British sandwiches to land on Wall Street as Pret plans listing
May 14 2017 10:38 PM
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A pedestrian passes a Pret A Manger sandwich store, operated by private equity firm Bridgepoint, in London. By looking at listing in New York rather than London, where Pret is based, the company is signalling its intention of making a bigger push into the rapidly expanding US market for healthier alternatives to burger chains and other fast-food outlets.

Bloomberg New York

After opening shops across New York, UK sandwich and coffee chain Pret A Manger may be heading for Wall Street.
Private equity firm Bridgepoint Advisers is considering a US initial public offering of the provider of tuna, mayo and cucumber baguettes and organic coffee, according to people familiar with the situation.
By looking at listing in New York rather than London, where Pret is based, the company is signalling its intention of making a bigger push into the rapidly expanding US market for healthier alternatives to burger chains and other fast-food outlets. Activity in the sector has been fuelled by deals such as JAB Holding Co’s plan to buy soup and sandwich chain Panera Bread Co.
Pret is “one of the standout brands in the lighter and healthier grab-and-go market and it certainly has phenomenal potential to go global,” Jeffrey Young, managing director at industry consultant Allegra Group, said by phone.
The US market for coffee-shop chains, including brands such as Tim Hortons and Dunkin Donuts, is set to reach $85bn by 2025 as customers increasingly eat out for breakfast, according to an October report from Allegra. At the end of 2016, Pret had 444 shops globally: 329 in the UK, 74 in the US, 19 in Hong Kong, 19 in France, two in China and one in Dubai.
By expanding in the US, Pret could accelerate its geographical diversification at a time when its UK operations face a possible squeeze from Brexit. The sandwich chain has said only about one in 50 job applicants in the UK are British and it’s taking steps to try to address a possible staff crunch if leaving the European Union results in immigration curbs, as the government of Prime Minister Theresa May has vowed.
An exodus of jobs from London’s financial district could also affect the chain’s core clientele of office workers. Whitbread, owner of the UK’s Costa chain, forecasts 91% growth in the number of coffee outlets in the country, to 27,412, from 2010 to 2020.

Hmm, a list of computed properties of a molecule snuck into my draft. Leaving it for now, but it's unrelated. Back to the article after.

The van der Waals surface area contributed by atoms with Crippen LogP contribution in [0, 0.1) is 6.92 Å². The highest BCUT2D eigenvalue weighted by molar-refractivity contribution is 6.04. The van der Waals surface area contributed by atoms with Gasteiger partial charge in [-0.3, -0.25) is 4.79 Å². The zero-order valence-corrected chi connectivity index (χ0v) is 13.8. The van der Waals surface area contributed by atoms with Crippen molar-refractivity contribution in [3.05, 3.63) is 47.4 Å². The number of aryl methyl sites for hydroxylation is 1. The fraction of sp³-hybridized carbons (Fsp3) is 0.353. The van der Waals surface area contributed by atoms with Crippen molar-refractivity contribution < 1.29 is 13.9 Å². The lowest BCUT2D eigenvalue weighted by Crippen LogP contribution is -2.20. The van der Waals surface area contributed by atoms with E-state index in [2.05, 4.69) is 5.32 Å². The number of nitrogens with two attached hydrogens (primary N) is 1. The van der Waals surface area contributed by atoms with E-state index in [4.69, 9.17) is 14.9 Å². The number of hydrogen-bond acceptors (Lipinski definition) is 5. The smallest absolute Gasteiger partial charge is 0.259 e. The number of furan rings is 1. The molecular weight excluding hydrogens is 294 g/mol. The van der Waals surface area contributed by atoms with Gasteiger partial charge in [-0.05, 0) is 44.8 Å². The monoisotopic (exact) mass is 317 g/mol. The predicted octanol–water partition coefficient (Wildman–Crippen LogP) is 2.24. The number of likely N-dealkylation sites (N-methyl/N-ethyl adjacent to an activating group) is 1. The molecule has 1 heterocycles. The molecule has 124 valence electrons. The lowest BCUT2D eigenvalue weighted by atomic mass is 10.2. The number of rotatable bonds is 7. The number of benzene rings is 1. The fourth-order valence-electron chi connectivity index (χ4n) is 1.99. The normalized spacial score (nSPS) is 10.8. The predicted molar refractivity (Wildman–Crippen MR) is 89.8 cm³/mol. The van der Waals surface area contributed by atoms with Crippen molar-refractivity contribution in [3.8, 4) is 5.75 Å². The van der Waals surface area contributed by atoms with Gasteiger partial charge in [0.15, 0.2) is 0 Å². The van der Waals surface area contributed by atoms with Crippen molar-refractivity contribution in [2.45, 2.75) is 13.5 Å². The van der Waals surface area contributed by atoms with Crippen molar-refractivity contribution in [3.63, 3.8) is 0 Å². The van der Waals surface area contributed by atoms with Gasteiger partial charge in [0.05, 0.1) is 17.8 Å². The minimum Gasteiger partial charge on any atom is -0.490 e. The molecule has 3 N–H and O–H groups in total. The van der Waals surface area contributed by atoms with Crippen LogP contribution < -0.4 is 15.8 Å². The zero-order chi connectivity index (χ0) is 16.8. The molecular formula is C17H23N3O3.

Pret said last month that it planned to reach 500 outlets globally within a year. It said US sales exceeded £200mn ($259mn), out of a total of £776.2mn for the chain in the year ended December 29.
Bridgepoint is working with advisers at JPMorgan Chase & Co, Jefferies Group, Credit Suisse Group, Barclays and Piper Jaffray Cos on the potential listing, the people said, asking not to be identified because the plans are private. The company has also been approached by bidders aiming to preempt the process, the people said. No final decisions have been made and Bridgepoint may still decide against a listing or sale, they said.
A representative for Bridgepoint said the firm is always exploring opportunities to ensure the future growth of Pret and will update the market if they materialise. JPMorgan, Barclays and Credit Suisse declined to comment. Representatives for Jefferies and Piper Jaffray didn’t immediately respond to requests. Bridgepoint bought Pret in 2008, eight years after the chain entered the US, acquiring it from founders Sinclair Beecham and Julian Metcalfe as well as McDonald’s Corp, which held a 33% stake at the time.
JAB, an investment vehicle of the billionaire Reimann family, has fuelled deal activity in the sector with a series of acquisitions, including coffee chain Keurig Green Mountain, doughnut baker Krispy Kreme Doughnuts and, most recently, Panera.
Companies in the US have raised about $20bn from IPOs this year, nearly 10 times more than those in the UK, as concerns about the impact of the UK’s decision to leave the EU and elections in key European economies hit investor appetite, according to data compiled by Bloomberg.



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